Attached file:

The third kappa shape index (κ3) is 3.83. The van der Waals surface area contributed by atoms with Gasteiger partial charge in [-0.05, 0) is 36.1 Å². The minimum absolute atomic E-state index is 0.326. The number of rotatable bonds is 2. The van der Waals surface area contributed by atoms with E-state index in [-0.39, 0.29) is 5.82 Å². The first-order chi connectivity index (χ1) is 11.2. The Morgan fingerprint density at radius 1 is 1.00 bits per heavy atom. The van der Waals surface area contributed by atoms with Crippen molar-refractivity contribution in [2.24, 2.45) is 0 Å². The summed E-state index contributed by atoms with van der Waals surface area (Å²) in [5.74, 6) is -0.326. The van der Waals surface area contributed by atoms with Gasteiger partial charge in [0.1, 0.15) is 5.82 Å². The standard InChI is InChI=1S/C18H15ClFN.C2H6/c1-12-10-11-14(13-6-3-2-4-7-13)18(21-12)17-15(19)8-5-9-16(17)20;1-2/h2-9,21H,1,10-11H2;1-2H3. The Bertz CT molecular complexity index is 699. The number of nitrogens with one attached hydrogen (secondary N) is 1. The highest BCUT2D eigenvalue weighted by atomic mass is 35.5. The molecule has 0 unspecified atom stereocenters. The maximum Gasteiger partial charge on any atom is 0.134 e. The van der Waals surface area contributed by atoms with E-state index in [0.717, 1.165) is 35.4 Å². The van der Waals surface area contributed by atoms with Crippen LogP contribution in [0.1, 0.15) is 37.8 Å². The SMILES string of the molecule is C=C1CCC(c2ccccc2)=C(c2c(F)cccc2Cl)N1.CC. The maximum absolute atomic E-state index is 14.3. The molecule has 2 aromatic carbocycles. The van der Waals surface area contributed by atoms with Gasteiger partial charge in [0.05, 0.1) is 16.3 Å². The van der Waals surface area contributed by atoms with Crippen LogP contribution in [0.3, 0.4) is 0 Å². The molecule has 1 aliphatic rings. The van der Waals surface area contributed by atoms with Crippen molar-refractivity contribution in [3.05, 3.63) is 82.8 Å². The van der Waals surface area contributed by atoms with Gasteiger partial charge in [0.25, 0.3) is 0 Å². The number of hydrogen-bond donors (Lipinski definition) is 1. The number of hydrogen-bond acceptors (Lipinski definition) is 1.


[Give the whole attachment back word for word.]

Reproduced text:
The third kappa shape index (κ3) is 3.83. The van der Waals surface area contributed by atoms with Gasteiger partial charge in [-0.05, 0) is 36.1 Å². The minimum absolute atomic E-state index is 0.326. The number of rotatable bonds is 2. The van der Waals surface area contributed by atoms with E-state index in [-0.39, 0.29) is 5.82 Å². The first-order chi connectivity index (χ1) is 11.2. The Morgan fingerprint density at radius 1 is 1.00 bits per heavy atom. The van der Waals surface area contributed by atoms with Crippen molar-refractivity contribution in [2.24, 2.45) is 0 Å². The summed E-state index contributed by atoms with van der Waals surface area (Å²) in [5.74, 6) is -0.326. The van der Waals surface area contributed by atoms with Gasteiger partial charge in [0.1, 0.15) is 5.82 Å². The standard InChI is InChI=1S/C18H15ClFN.C2H6/c1-12-10-11-14(13-6-3-2-4-7-13)18(21-12)17-15(19)8-5-9-16(17)20;1-2/h2-9,21H,1,10-11H2;1-2H3. The Bertz CT molecular complexity index is 699. The number of nitrogens with one attached hydrogen (secondary N) is 1. The highest BCUT2D eigenvalue weighted by atomic mass is 35.5. The molecule has 0 unspecified atom stereocenters. The maximum Gasteiger partial charge on any atom is 0.134 e. The van der Waals surface area contributed by atoms with E-state index in [0.717, 1.165) is 35.4 Å². The van der Waals surface area contributed by atoms with Crippen LogP contribution in [0.1, 0.15) is 37.8 Å². The SMILES string of the molecule is C=C1CCC(c2ccccc2)=C(c2c(F)cccc2Cl)N1.CC. The maximum absolute atomic E-state index is 14.3. The molecule has 2 aromatic carbocycles. The van der Waals surface area contributed by atoms with Gasteiger partial charge in [0.05, 0.1) is 16.3 Å². The van der Waals surface area contributed by atoms with Crippen LogP contribution in [0.3, 0.4) is 0 Å². The molecule has 1 aliphatic rings. The van der Waals surface area contributed by atoms with Crippen molar-refractivity contribution in [3.05, 3.63) is 82.8 Å². The van der Waals surface area contributed by atoms with Gasteiger partial charge in [0.25, 0.3) is 0 Å². The number of hydrogen-bond donors (Lipinski definition) is 1. The number of hydrogen-bond acceptors (Lipinski definition) is 1.